Russian students enthused about environment face reporting challenges

Eric Freedman after an interview for the independent news website 74.RU in Chelyabinsk, Russia.

B Eric Freedman after an interview by the independent news website 74.RU in Chelyabinsk, Russia.

By Eric Freedman
I recently spent a week in Russia, lecturing at three universities about environmental journalism.  The students in Saint Petersburg and Chelyabinsk sounded enthusiastic about journalism as a profession, and covering environmental issues.
The U.S. State Department sponsored my lectures and gave me a chance to speak with some of Russia’s brightest future journalists on these themes:

  • Environmental Journalism: The Challenges Ahead
    Вызовы экологи ческой журналистки
  • “Real People” Make Environmental Stories Real
    «Реальные люди» – делаем «экологические» истории настоящими
  • Finding the Environmental Stories Nobody Else Covers
    Поиск «экологичного» – эксклюзивные истории

However, it’s a tough time in both spheres in Russia: Environmentalism and journalism.

The Putin government is using a controversial law that requires nongovernmental organizations that receive funds from abroad engaged in vaguely described, “political activities,” to register as, “foreign agents” – a phrase redolent of Cold War espionage.
Many NGOs have declined to register, arguing that the law is vulnerable to overly broad application.  As a result, NGO’s in both media and ecological activism have run afoul of the law and are facing the consequences in court.
During the week I was in Russia:

  • The Center for Media Rights was fined $6,000 for, “failing to label itself a foreign agent after a court ruled that the group’s actions qualified as ‘political activity,’” the English-language daily Moscow Times reported, saying, “The Justice Ministry had argued that public statements about Russian laws by the group’s head constituted ‘political activity’ because they aimed to influence public opinion — thereby making the organization subject to the country’s law on foreign agents.”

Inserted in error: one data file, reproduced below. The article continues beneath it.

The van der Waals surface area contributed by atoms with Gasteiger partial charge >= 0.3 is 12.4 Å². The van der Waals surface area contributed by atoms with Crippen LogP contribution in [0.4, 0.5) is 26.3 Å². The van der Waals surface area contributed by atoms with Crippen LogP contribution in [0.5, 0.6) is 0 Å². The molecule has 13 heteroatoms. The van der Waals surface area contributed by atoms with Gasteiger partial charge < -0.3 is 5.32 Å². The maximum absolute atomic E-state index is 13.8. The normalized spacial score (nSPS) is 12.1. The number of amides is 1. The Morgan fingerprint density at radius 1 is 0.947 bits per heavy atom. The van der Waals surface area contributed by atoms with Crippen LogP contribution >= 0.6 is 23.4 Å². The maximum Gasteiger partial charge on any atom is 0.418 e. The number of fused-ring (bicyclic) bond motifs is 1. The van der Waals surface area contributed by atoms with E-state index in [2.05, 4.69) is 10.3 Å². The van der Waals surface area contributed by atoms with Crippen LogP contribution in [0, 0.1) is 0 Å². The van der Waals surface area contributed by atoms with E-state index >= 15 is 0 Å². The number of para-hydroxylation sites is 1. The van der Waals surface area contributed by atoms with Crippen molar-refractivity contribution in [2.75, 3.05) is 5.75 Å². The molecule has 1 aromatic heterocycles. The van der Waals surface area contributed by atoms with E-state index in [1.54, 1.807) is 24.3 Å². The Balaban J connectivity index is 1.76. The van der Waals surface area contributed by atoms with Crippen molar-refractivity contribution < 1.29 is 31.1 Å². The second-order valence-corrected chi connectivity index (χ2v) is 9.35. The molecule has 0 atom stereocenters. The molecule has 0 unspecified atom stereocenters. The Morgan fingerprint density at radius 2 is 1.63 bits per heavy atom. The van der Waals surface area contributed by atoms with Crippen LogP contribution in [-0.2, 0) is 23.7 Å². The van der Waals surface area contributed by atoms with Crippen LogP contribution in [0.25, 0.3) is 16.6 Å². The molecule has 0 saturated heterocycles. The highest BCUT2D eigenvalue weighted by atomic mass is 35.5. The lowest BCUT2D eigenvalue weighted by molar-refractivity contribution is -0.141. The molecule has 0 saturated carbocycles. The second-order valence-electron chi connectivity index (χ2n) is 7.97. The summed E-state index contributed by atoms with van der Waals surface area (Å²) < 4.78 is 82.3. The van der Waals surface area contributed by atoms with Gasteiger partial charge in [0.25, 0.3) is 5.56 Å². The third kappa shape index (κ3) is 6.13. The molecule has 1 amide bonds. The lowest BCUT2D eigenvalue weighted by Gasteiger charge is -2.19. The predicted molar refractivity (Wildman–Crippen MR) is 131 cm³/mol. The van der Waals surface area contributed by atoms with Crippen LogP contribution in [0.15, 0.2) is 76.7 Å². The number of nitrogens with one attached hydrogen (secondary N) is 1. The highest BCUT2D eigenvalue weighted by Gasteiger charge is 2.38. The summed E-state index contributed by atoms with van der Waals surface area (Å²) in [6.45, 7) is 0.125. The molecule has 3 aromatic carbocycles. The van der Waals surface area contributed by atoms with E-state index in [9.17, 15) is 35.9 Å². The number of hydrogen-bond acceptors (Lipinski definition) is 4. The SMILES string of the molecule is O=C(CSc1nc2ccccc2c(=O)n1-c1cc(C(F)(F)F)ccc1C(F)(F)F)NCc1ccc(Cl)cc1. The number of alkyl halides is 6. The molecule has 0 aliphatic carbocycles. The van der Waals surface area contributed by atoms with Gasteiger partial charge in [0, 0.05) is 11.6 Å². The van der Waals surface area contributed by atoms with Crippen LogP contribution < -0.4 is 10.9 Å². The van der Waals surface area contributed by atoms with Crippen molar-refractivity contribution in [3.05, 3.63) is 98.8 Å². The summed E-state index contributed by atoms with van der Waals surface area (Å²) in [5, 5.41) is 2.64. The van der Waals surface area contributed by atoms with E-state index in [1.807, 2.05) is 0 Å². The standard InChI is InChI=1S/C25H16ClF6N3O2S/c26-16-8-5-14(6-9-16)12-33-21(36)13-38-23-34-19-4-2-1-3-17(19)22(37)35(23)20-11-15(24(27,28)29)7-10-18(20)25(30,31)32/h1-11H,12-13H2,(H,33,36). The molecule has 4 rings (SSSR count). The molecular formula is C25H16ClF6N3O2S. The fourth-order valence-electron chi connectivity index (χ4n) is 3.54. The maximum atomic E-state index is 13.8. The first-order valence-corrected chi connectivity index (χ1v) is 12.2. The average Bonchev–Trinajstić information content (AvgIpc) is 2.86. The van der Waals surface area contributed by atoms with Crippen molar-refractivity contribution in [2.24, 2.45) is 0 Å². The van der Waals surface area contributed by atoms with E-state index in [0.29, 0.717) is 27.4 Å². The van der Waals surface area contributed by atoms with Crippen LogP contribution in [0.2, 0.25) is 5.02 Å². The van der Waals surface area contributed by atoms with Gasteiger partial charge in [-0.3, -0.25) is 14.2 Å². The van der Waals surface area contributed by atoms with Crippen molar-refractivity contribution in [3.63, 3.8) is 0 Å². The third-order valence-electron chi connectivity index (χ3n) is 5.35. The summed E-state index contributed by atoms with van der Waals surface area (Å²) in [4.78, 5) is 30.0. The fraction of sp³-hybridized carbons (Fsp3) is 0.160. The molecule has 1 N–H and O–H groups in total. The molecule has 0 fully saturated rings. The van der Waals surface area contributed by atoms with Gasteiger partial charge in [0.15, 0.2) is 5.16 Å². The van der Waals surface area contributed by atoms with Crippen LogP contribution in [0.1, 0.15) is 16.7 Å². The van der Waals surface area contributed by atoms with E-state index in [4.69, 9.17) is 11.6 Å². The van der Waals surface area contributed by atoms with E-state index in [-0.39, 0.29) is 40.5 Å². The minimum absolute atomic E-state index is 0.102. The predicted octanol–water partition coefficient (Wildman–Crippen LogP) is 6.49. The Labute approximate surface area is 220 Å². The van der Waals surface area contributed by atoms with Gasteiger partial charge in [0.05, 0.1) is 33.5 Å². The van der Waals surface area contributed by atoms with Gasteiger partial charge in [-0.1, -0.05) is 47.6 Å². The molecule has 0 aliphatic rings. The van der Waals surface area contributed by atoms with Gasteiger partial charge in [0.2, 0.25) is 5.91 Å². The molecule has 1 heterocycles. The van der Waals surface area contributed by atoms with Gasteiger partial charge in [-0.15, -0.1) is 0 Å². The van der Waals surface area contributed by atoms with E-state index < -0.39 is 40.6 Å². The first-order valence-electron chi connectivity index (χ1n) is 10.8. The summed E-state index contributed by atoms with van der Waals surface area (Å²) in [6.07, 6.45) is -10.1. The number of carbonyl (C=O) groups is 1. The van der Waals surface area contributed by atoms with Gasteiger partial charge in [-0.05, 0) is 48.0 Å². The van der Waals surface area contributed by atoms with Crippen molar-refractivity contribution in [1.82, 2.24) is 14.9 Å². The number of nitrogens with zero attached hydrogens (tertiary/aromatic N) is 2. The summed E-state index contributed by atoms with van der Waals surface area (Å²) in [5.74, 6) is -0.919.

• The Siberian Environment Center was fined $6,000 for not labeling itself a foreign agent because it accepted money from abroad, according to the Russian news agency Interfax. The money for its conservation work came from the Netherlands Embassy and U.S. ecological organizations Earth Island Institute and the Global Green Grants Fund.

The first environmental group to fall under the hammer of the law was Ecodefense, an anti-nuclear NGO that received funding from the European Union and some German groups.  Its original $5,000 fine was cut by two-thirds on appeal, but the group said it would continue fighting for dismissal of the charge.
Bellona, a European foundation that works on climate change, quoted Ecodefense co-chair Vladimir Slivyak as saying, “We are not foreign agents.  We have, for the lifetime [of our organization], worked exclusively in the interests of defending the ecological rights of Russia’s citizens.”
Other environmental NGOs caught in the foreign agent law’s crosshairs include the Partnership for Development in southwest Russia’s Saratov region and Environmental Watch in the North Caucasus, which was ordered by a court to shut down for what Bellona described as, “an array of exotic reasons including extremism.”
In March, Saint Petersburg’s Regional Press Institute paid an $8,000 fine, the highest in Russia so far, for failing to voluntarily register.
The foreign agent law is certainly not the only threat to environmental and media activism.  For example, during my week in Russia a court refused to release environmental activist Yevgeny Vitishko early from prison, the Radio Free Europe/Radio Liberty news service reported.  Vitishko was behind bars for spray-painting a fence in a protected forest near Sochi, site of last year’s Winter Olympics, to protest what he called illegal construction there.  The human rights group Amnesty has named him a “prisoner of conscience.”  Also in the North Caucasus, an eco-activist has been accused of extremism for exposing environmental damage caused by a pig-breeding farm owned by a member of parliament.
Of course, journalism has long been a dangerous profession in Russia.  Since 1992—right after the collapse of the Soviet Union—59 Russian journalists have been killed because of their work, according to the New York-based press rights advocacy group Committee to Protect Journalists.  The largest proportion of the victims covered such high-risk beats as corruption, politics, war and crime.
The overall environment for media independence in Russia worsened last year, according to U.S.-based Freedom House, moving away from a façade of press freedom towards a return of Soviet-style controls.  There has been less tolerance of opposition media and more anti-Western propaganda.
Although our country also faces serious environmental problems, we’re fortunate that our media doesn’t face the same heavy-handed efforts to suppress press freedom and that environmental advocacy groups don’t face government constraints that could force them out of operation.
This column originally appeared on
Eric Freedman is the director of the Knight Center for Environmental Journalism.